This isn’t to say that there isn’t danger inherent in texting or in electing conservative ideologues to public office. There might be or there might not be. It’s the reaction people have to this perceived threat that interests me. If these things—or anything else that people are concerned about—truly are threats, then reacting with fear and anger isn’t likely to help us find a different path to take, and it certainly doesn’t facilitate open and intelligent discussion about the possible alternatives.

I was also thinking that, while I put myself on a Facebook fast for November simply to help give me more time to write while I’m working on my novel, maybe it’s also helping me to have the sustained focus necessary to write a novel by decreasing the amount of time I spend multi-tasking in my daily life. Maybe the craving I’ve been having for a religious or spiritual community and/or practice is also related to a personal need for less anxiety and more happiness. Maybe my brain’s smarter than I realize and knows better what it needs than I do.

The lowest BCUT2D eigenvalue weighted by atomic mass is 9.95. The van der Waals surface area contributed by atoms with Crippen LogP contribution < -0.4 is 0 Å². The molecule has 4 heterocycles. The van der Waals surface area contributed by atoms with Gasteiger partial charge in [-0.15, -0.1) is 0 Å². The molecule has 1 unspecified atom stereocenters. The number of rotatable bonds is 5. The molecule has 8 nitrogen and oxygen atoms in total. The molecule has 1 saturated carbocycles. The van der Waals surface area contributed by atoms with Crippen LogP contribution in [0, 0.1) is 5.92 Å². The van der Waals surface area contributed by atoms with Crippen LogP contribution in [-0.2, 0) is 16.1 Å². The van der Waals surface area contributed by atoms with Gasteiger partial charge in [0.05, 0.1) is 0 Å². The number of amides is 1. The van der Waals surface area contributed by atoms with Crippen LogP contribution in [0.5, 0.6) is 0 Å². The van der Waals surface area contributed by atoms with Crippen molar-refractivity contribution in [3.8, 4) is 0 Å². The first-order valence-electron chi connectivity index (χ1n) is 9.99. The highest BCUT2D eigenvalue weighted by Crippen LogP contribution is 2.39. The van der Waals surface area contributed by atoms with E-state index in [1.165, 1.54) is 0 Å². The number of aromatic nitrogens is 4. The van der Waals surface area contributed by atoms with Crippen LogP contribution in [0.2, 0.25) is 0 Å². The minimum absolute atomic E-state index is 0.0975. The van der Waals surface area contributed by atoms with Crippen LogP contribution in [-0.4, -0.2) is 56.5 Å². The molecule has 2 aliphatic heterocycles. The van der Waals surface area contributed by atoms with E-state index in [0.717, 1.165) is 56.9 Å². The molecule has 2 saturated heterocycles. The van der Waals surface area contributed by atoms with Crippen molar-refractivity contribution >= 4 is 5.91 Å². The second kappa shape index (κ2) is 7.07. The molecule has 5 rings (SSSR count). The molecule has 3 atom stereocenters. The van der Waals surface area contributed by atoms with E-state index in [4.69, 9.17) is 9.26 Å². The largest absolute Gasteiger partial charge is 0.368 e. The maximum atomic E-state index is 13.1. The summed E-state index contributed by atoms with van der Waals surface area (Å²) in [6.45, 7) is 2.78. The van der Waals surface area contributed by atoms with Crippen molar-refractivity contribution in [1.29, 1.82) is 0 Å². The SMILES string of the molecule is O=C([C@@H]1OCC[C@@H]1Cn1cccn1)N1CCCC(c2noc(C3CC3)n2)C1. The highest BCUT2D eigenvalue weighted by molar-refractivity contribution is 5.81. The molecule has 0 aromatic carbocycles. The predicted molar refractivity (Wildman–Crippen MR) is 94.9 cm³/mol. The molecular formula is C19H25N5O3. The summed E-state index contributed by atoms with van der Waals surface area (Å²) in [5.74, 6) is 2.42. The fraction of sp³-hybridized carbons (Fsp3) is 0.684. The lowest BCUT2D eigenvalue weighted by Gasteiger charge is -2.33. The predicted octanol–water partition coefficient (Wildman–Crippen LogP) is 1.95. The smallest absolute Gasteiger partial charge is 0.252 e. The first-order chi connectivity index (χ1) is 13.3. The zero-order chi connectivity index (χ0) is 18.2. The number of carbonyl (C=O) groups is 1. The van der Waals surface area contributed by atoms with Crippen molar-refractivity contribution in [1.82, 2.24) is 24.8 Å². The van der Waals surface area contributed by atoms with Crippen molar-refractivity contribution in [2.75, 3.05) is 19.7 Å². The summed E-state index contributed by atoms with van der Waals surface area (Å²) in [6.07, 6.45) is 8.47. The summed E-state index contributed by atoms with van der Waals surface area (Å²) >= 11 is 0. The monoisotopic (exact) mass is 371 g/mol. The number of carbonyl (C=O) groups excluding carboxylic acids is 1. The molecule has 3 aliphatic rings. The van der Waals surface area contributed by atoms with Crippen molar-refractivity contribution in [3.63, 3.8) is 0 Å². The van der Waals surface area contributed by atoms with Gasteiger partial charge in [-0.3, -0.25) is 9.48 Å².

I can always hope.

5 comments

  1. ArchibaldHukler · August 9, 2013

    A bit inaccurate. Unless you’re psychotic your brain knows the difference between reality and fantasy, just not every part of it (i.e. the amygdala).
    I’ve come to habitually negate my fears. The stronger the feeling of fear the more I tell myself “YOLO. So you don’t want to be a slave so do it anyway.” It’s become easier and easier for me to overrule my amygdala and at the end my amygdala is happy too because I’m like a parent who looks under the bed and in the closet and says “see there’s no monsters there”.
    It works over time. The amygdala slowly learns it doesn’t need to be so chicken and becomes more of a team player.

    Like

  2. rinki · November 16, 2012

    well said

    Like

  3. Ray · November 13, 2011

    this was extremely helpful. youve done good by posting this 🙂

    Like

  4. Amy R. · July 14, 2011

    I just came across this article. I love your insight. I’ve been dealing with some (self-diagnosed) mental issues as of late- which I’ve pinned down as what I term, an “overactive amygdala”. What you’ve written here just makes sense to me and gives me some hope as to how I can find my way back to peace of mind. Thank you.

    Like

    • CJ · July 14, 2011

      I’m happy if my words have helped you feel hopeful, Amy. Best of luck finding your path. And thank you for the comment.

      Like